Hypo kiosk installed at Highfield Lane WTW - Courtesy of Yorkshire Water

Hypo kiosk installed at Highfield Lane WTW – Courtesy of Yorkshire Water

This approach led to a significant time and cost saving on the investigation. All risks that were believed to be still live at contract signing have continued to be managed through the Risk Register.

The scope of works for each site included replacement of chlorine gas disinfection system with a 15% bulk hypochlorite system and at three sites an equivalent replacement of sulphur dioxide gas dosing systems with bulk sodium bisulphite systems. Including:

  • Chemical storage and delivery areas (including temperature controlled storage rooms).
  • Chemical dilution where necessary.
  • Chemical dosing, measurement and control.
  • Appropriate H&S for chemical installation.
  • Decommissioning and removal of toxic gas pipework and equipment.
  • Modifications to the existing failsafe shutdown system to incorporate new signals.

At four of the sites, modular kiosks featuring everything required for treatment are being used to directly replace the existing systems. For the rest, AGT is reutilising existing apparatus or buildings that were on site to install new dosing equipment, which requires the use of temporary dosing systems while the upgrades take place.

Example of the temporary hypo dosing units at Loftsome - Courtesy of Yorkshire Water

Example of the temporary hypo dosing units at Loftsome – Courtesy of Yorkshire Water

Collaborative programme team

In order to ensure the successful execution of the programme, the programme manager set up a Collaborative Programme Team (CST). This was made up of the programme manager, business sponsor, solution engineer, end user and contract partner people.

The team met every two weeks to ensure that the programme’s health and safety, expenditure, schedule (including 8 week deep dives), risks, commercial/contract and any immediate blockers to progress were managed.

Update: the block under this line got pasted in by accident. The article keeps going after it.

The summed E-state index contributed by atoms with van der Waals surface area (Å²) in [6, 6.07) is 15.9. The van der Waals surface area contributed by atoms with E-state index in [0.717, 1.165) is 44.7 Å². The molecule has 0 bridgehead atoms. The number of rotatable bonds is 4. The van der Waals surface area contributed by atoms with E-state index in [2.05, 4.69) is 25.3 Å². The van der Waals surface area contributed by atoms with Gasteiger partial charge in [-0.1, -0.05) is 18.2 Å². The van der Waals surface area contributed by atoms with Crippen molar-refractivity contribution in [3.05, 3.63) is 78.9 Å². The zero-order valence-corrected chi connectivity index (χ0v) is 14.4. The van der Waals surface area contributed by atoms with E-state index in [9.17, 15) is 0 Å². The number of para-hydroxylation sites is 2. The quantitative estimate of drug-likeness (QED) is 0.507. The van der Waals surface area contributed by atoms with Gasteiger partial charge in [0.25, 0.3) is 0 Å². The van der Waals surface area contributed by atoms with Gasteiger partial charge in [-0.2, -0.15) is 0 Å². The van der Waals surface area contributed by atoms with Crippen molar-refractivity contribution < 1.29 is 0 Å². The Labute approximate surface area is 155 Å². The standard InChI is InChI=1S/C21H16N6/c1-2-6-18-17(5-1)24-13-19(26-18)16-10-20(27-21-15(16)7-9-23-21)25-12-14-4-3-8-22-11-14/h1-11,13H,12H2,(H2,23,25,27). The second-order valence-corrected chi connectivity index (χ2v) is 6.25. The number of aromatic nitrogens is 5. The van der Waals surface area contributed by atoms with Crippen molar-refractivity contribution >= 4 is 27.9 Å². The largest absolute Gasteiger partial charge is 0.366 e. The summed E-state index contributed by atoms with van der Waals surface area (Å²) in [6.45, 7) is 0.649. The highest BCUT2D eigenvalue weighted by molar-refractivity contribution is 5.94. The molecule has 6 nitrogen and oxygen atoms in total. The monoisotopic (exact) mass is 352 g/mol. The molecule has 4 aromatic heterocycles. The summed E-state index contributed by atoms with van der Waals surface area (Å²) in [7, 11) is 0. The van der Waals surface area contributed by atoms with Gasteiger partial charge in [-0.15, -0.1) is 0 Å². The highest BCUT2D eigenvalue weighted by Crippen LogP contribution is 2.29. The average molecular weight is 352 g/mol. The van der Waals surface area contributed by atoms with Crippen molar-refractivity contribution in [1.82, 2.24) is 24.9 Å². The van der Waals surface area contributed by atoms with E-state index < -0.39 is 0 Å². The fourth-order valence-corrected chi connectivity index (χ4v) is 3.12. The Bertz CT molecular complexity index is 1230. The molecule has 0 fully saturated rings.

Some of the significant risks and challenges that the team had to deal with were:

  • Access to operational sites to carry out the work – including the planning and managing of operational site shutdowns with no customer impact.
  • Ensuring that a form of disinfection is always operational; this is to ensure compliance with Water Quality Regulations.
  • The safe decommission and removal of the redundant gas systems.
Dosing room at East Ness - Courtesy of Yorkshire Water

Dosing room at East Ness – Courtesy of Yorkshire Water

Progress to date, anticipated completion

Yorkshire Water has made significant progress to date and are now no longer dosing chlorine and sulphur dioxide gas on its water treatment works. There is still work ongoing on two water treatment works to complete decommissioning of the old gas systems and physically remove the gas from site. This is planned to be completed by July 2019.

There is also work still required on the new permanent dosing systems to ensure they are fully functional and failsafe before being handed over to operations. This is planned to be complete by September 2019, at which point any temporary dosing systems can then be removed.

The editor and publishers would like to thank Yorkshire Water and AECOM & Galliford Try for providing the above article for publication.